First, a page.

One common theme stressed was the importance of freedom to your startup’s future. Several startups we spoke with were very selective about accepting funding in order to retain control over their direction.
The grand finale of Construkt was Aditi (a former Sourcebits designer) and her workshop on UX. Participants were split into groups and given commonplace objects, such as straws and pens, with an hour to come up with something revolutionary. Some of the final creations were very impressive and got the crowd thinking about the role of user feedback in improving the design of a product.
At the end, our team came away inspired, full of new ideas to share, and looking forward to the next Construkt Festival.
Sourcebits' tagline is "Design-Led Engineering," and we mean it. In this series, we'll be regularly highlighting a member of our rock-star engineering team. Here is one of their stories.
Unlike many of our engineers, Ravindra did not have a childhood interest in engineering. He studied commerce in school, took a programming class on a whim and ended up earning top marks in the class, which was the beginning of his interest in computers. Ravindra is proud to have received several awards for his work, including the "Top Scorer" in school and the "Best Coder" by the Manipal Institute of Technology, eventually making his way to Sourcebits as an iOS Developer.
Tell us about your background.
I did my Bachelor’s and Master’s in Computer Application, but engineering was actually not my original interest. I started out as a commerce student.
I started my coding in my pre-university classes by trying C programming. I was the highest scorer in computer science, and after that I got more into computer related subjects. During my Master’s, I was more involved in participating in coding competitions, organizing national level coding fests, and working for some iOS applications.
What are your tech specialties?
In terms of platforms, I specialize in iPhone and Mac app development. When it comes to languages, I know Cocoa and Objective C.
What have you worked on?
Before Sourcebits, I had internships at two different companies while getting my Master’s degree. The first one was Memetales, a US-based company which provides online children’s meme books. I worked on their iPhone app named "Memetales", and it’s successfully running in the App Store. I also worked at Codecraft Technologies Mangalore, a mobile app development company, where for 6 months I worked on iOS development. I got placed in Sourcebits from campus recruitment, which was my dream since many of our seniors worked for Sourcebits.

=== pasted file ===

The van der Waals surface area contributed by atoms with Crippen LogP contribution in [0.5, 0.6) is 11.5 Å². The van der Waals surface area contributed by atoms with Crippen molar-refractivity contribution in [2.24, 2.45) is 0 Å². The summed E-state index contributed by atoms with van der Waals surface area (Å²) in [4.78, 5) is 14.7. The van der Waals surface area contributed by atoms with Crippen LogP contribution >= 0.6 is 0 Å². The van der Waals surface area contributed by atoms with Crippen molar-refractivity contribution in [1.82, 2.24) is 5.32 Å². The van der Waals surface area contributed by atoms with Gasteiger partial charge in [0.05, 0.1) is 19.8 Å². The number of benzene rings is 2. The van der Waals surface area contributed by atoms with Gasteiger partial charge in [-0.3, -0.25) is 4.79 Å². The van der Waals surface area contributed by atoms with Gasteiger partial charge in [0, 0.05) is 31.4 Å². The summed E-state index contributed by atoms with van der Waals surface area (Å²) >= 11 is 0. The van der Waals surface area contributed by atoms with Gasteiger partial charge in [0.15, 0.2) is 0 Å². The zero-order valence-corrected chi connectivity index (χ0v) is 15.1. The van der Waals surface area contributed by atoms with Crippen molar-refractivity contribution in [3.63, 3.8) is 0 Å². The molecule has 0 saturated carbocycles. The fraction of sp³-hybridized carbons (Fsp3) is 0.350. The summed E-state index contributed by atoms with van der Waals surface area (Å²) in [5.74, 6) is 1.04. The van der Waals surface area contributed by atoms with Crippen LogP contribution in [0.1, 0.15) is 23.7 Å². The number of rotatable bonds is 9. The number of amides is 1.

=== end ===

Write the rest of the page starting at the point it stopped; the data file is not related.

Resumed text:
Who has been your biggest influence or inspiration? Why?
Steve Jobs has been a big influence, because he started with nothing, innovated so many things, and marketed completely new ideas. His motto " Stay hungry, stay foolish" describes him completely.
Tell us how you work. What's around your desk? Is there music you like to play? Do you do marathon coding sessions?
Actually, my working style probably looks boring to others. If I started something I will not leave my desk until I finish that task, and I rarely respond if somebody calls me. Sometimes I like to play music, but not often. I’ve been in multiple marathon coding sessions, especially when working on Twine. I also participated in the 30-hour-long Sourcefest '14 Hackathon.
What's your favorite app, program, or other tech-related item?
My favourite app is "Paper" by Facebook. I love the awesome design and animations of the app. I also really enjoy reading tech related blogs like Mashable, Techcrunch, etc.
What is a technology trend that you're really excited about right now - and why?
Right now, I am really excited about wearable gadgets like glasses and smart watches, because I think they’re definitely going to change the technology era. If everything is possible on watches and glasses that run on voice commands why would people want to hold something in their hands?
How do you approach an engineering problem?
First, I will write down the problem on paper in order to get more clear about it. Then I start working on the problem. If I don't know something in between I will learn that by researching. Finally, I will test the result as a normal user, not as a developer.
What's your favorite part about engineering?
Engineers see things differently, and I think it's really cool to know what goes on behind the scenes in your everyday life. Engineers shape the world that everybody else lives in, not just live other peoples' ideas, and to be a part of that creation, to me, is just awesome.
Can you tell us something you wish more people knew about engineering?
Make sure to think practically before starting to solve any problem. If your minds tells you it’s possible, then go for it, but otherwise just leave it.
What do you like to do outside work?
I love playing cricket, watching movies, trekking, camping, and bike riding with friends.
Do you have any claims to fame?
I do! I won the "Best Coder" award in "Tech Milenge" at the National Level IT fest organized by the Manipal Institute of Technology, Manipal. I won the runner-up prize on coding in "Joshiana"- a national-level IT fest organised by St. Joseph Institute of Technology Mangalore. Additionally, I was awarded as the "Top Scorer" in college while I was getting my Bachelor’s degree.
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Piotr Gajos Sourcebits' tagline is "Design-Led Engineering," and we mean it. Our design team is made up of everyone fro Read More…